The tribes in Western Washington fish commercially, and for subsistence and ceremonial purposes. They fish for all species of salmon and steelhead in marine and freshwater areas of Puget Sound and the Washington coast.
US v. Washington (the “Boldt Decision”) in 1974 reaffirmed tribes as co-managers, along with the State of Washington, of fisheries resources.Co-management means that the tribes and the State of Washington, through the Washington Department of Fish and Wildlife (WDFW), are jointly responsible for managing fisheries and hatchery programs, and that they collaborate in regional efforts to recover depleted fisheries resources.
Co-management involves the co-managers agreeing every year on salmon fishing seasons and on hatchery production objectives in Puget Sound and the Washington coast.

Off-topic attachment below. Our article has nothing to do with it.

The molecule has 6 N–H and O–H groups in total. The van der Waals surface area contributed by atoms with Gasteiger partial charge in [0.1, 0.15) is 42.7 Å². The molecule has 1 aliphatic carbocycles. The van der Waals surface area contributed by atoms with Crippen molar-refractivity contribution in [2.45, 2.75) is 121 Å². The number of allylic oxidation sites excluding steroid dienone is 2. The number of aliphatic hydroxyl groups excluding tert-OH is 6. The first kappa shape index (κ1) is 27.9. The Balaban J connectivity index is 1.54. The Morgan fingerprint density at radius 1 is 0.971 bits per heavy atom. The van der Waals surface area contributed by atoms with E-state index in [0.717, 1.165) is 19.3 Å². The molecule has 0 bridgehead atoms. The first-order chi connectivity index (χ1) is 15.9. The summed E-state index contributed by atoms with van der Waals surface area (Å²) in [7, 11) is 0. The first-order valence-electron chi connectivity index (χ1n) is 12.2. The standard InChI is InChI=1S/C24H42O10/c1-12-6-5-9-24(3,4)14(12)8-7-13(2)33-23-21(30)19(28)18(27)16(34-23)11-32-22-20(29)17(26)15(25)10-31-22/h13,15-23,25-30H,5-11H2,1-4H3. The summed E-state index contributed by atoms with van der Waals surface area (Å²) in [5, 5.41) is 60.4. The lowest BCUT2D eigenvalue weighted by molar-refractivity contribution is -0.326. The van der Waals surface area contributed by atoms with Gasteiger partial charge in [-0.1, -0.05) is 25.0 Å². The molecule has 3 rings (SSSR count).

The fundamental principle that emerged from U.S. v Washington was assurance to tribes of the opportunity to catch half of the harvestable surplus of each run passing through their usual and accustomed areas (U&A). In most places the run comprises salmon returning to a single watershed (such as the Skagit River). In some places runs were aggregated into regional units as the basis for sharing (like South Puget Sound, Hood Canal, and the Strait of Juan de Fuca).
This fundamental allocation principle was subsequently extended, in sub-proceedings of U.S. v Washington, to other species of fish and shellfish